One of the most common questions I get asked is my opinion on various diets, so I’ve decided to do a little diet review series to help those interested readers get more information on diets they may be considering, especially in the New Year.
First up is the Keto diet review…
Keto Diet Angle:
The Keto diet is extremely popular for quick weight loss. It also has a place medically, as it has been shown to be therapeutic in cases of drug-resistant epilepsy. The dietary approach is similar to the Atkins diet and other extremely low carbohydrate diets that keep total daily carbohydrate intake around roughly 20-50 grams.
In practice, this translates to a diet heavy in fats and animal protein, with smaller amounts of non-starchy vegetables.
The name Keto comes from the word ketosis, or the metabolic state the diet puts your body in when carbohydrates are no longer available to burn for energy and the body shifts to burning fat for fuel.
Keto Diet Reality:
The Keto diet gets filed under an extreme diet, as it virtually eliminates a whole macronutrient group of food, in this case carbohydrates. The reality of eating a fat and protein based diet is that it can be difficult to stomach for more than a short period of time, not to mention the limited diet can really interfere with your social life.
The very low carbohydrate way of eating is typically reserved for those living in extreme temperatures like the Arctic where lush, carbohydrate-rich vegetation is not possible. Dramatic changes in diet such as this can leave your body really confused. It can’t tell the extreme diet of carbohydrate restriction from actual starvation or harsh environmental conditions. The body’s interpretation of these drastic dietary changes lands somewhere between intense stress and the possibility of death, which often first manifests with the absence of normal digestive function and an obvious lack of energy.
Perhaps the most troubling to me about the Keto diet is that it forces you to ignore your cravings for simple carbohydrates as even fruit is off-limits. From my experience chatting with hundreds of women from all over the world, the minute you stop listening to what your body needs is when your body starts to shift out of balance. As the body moves out of homeostasis, the body sends signals that the forced regimen is not working. Imagine these like the warning lights on the dash of your car. But instead of low tire pressure or low gasoline, they show up as things like: constant cravings, poor sleep, anxiety, restlessness, fatigue, digestive bloating or discomfort, infertility, and sometimes even depression.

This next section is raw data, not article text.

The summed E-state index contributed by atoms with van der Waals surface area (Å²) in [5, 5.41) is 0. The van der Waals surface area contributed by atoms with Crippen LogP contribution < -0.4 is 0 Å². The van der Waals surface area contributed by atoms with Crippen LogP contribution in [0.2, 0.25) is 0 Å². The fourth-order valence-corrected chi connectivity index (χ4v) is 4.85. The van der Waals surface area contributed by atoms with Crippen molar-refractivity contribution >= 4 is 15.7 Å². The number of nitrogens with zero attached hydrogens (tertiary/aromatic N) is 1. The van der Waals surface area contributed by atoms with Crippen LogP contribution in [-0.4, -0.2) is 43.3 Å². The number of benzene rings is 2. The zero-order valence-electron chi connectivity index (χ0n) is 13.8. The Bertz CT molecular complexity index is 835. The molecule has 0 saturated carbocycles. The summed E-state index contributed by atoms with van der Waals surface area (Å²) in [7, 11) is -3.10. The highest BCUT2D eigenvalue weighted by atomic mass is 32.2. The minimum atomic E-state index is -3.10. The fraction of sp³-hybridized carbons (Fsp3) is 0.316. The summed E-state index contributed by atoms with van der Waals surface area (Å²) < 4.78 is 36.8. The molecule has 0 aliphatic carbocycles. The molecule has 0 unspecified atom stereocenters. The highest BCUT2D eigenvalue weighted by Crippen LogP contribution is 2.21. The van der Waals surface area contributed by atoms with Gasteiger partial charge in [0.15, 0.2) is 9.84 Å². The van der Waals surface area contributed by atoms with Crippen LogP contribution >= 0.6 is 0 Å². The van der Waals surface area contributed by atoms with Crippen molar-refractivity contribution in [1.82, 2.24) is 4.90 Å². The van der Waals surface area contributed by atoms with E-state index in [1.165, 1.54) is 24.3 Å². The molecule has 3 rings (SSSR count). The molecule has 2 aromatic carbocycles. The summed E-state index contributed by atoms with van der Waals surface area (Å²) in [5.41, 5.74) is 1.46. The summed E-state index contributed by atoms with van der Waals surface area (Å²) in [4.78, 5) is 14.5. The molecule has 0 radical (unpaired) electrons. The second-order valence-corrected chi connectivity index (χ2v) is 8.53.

My biggest issues with the keto diet is it’s impact on metabolic health, energy levels and digestion. But I’m going to focus on the digestive impact because it’s so important. Keto diets (and low carb diets) tend to slow transit time (read: you get constipated, backed up, whatever you like to call not going to the bathroom when you feel like you should). Constipation caused by slowed transit time can lead to bacteria overgrowth in the gut (which I see all the time), and then one ends up constipated, bloated, and miserable. It’s not a good place to be.
If this happens to you, consider yourself warned, and see it as a sign it’s not working for you.
Keto Diet Positives:
Don’t get me wrong, there are some great aspects to the keto diet:
- often mindfulness around protein quality and sourcing/sustainability
- encouragement of bone broth, gelatin and collagen
- emphasis on healthy fats such as butter, coconut oil, avocado and animal fats
- eliminates most processed foods and common food sensitivities
- weight loss (short-term at best, but often at the risk of impacting the health of your metabolism)
- helps to lower blood sugar levels
Keto Diet Negatives:
Here’s a few negatives of the Keto diet to keep in mind, many of which I see in my post-keto clients:
- causes you to tune out your body, while tuning into diet rules that may not work for you
- very low in carbohydrates which can cause a drop in energy levels, constipation, and hormonal issues
- is very restrictive and not a sustainable way to eat long-term
- can change your digestive system over time and induce bloating, constipation and digestive sensitivity to carbohydrates (when you try to reintroduce them)
- may negatively impact thyroid function
- can induce sleep issues and increase cortisol levels
Better Options And Things to Consider Before Going On The Keto Diet:
My philosophy as a nutritional therapist is never to tell anyone what to do. Instead, I prefer to help provide information and an opinion based on my work with clients and what I see every day in my practice. That way, you can feel empowered to make the best decision for you.
Here’s a few suggestions of things to explore before going on the Keto diet:
- Make sure you’re addressing underlying reasons for weight gain before taking a diet approach that tricks and manipulates your body into temporarily losing weight at the expense of your long-term health. The opposite of dieting approach and the Personal Nutrition Assessment are easy ways to get started with helping your body lose weight from the inside out!
- Instead of cutting out a macronutrient group, learn about what foods work for and against your body. If this sounds too difficult for you, gut testing be helpful.
- Consider testing to discover your nutrient excesses and deficiencies to see if they may be influencing your weight. Hair Analysis and fatty acid testing are my favorite tool for this.
I hope you enjoyed this review of the Keto diet, the first of many in the diet review series.